5 Benefits of Stretching
Stretching on a regular basis can have several health benefits. Many people know that stretching before physical activity is important, but stretching every day regardless of physical activity is important as well. Here are five benefits that stretching has.
1. Stretching can improve posture.
Tight muscles can cause poor posture. Specifically, the muscles of the chest, back (both lower and upper), and hips can cause poor posture if they are tight. Many of us spend at least a portion of our day sitting at a computer or looking at a phone or tablet. The position that is typical with these activities (rounded shoulders and forward head) is a position of poor posture. We can improve on this by stretching the pectoralis, upper trapezius, and hamstring muscles, to name a few.
2. Stretching can improve range of motion and prevents loss of range of motion.
As we age, our joints lose range of motion. We can counteract this by stretching regularly. Even if range of motion in some joints is limited, stretching can help to improve this.
3. Stretching can decrease back pain.
This somewhat goes hand in hand with posture. If we have poor posture in the upper back, the lower back compensates and can develop pain. Also, if we have tight hamstrings or hip flexors, the lower back compensates and can develop pain. Stretching the leg muscles and the muscles mentioned for posture will likely help to decrease back pain.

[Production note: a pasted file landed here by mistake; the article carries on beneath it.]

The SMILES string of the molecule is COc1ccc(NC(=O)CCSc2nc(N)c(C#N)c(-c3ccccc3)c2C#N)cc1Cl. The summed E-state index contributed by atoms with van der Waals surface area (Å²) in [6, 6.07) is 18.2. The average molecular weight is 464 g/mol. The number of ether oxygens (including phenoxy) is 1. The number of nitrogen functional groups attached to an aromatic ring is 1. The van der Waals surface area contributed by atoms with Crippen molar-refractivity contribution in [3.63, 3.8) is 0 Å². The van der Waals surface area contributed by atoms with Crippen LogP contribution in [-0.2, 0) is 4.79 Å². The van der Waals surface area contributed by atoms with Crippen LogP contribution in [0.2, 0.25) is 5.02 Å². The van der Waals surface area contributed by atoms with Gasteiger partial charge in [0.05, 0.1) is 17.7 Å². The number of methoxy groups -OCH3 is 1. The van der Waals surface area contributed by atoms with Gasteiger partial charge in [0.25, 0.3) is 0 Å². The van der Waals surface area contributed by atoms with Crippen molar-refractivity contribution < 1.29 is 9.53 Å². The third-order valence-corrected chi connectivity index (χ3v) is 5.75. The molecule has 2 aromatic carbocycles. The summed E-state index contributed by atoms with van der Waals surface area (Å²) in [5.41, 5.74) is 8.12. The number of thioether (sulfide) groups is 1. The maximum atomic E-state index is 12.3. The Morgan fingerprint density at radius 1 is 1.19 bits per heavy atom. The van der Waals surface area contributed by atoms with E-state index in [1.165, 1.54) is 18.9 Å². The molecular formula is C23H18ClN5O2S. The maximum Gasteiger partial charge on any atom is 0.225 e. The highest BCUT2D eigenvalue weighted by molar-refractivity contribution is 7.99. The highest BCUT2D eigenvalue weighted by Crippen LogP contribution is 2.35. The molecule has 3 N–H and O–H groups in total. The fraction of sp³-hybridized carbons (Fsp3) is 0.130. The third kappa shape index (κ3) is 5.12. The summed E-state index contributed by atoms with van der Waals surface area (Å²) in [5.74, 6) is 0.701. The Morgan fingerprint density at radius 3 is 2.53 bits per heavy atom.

4. Stretching can help prevent injury.
If you stretch a muscle too far, it will become strained or torn. If your stretch and increase the range in which a muscle can move, the likelihood of injuring it decreases. Stretching before physical activity specifically helps prevent injury by bringing blood flow to the muscles, warming them up, and decreasing any tightness they might have to prevent a strain or a tear.
5. Stretching can decrease muscle soreness.
If you have soreness in a muscle or muscle group from a recent workout or from a muscle strain, stretching can help relieve some of this discomfort. Many times, when we are injured, the muscles around the injury site tighten up as a protective response. By stretching these tight muscles out, pain and soreness can be alleviated.
Content provided by Myranda Griebel, PTA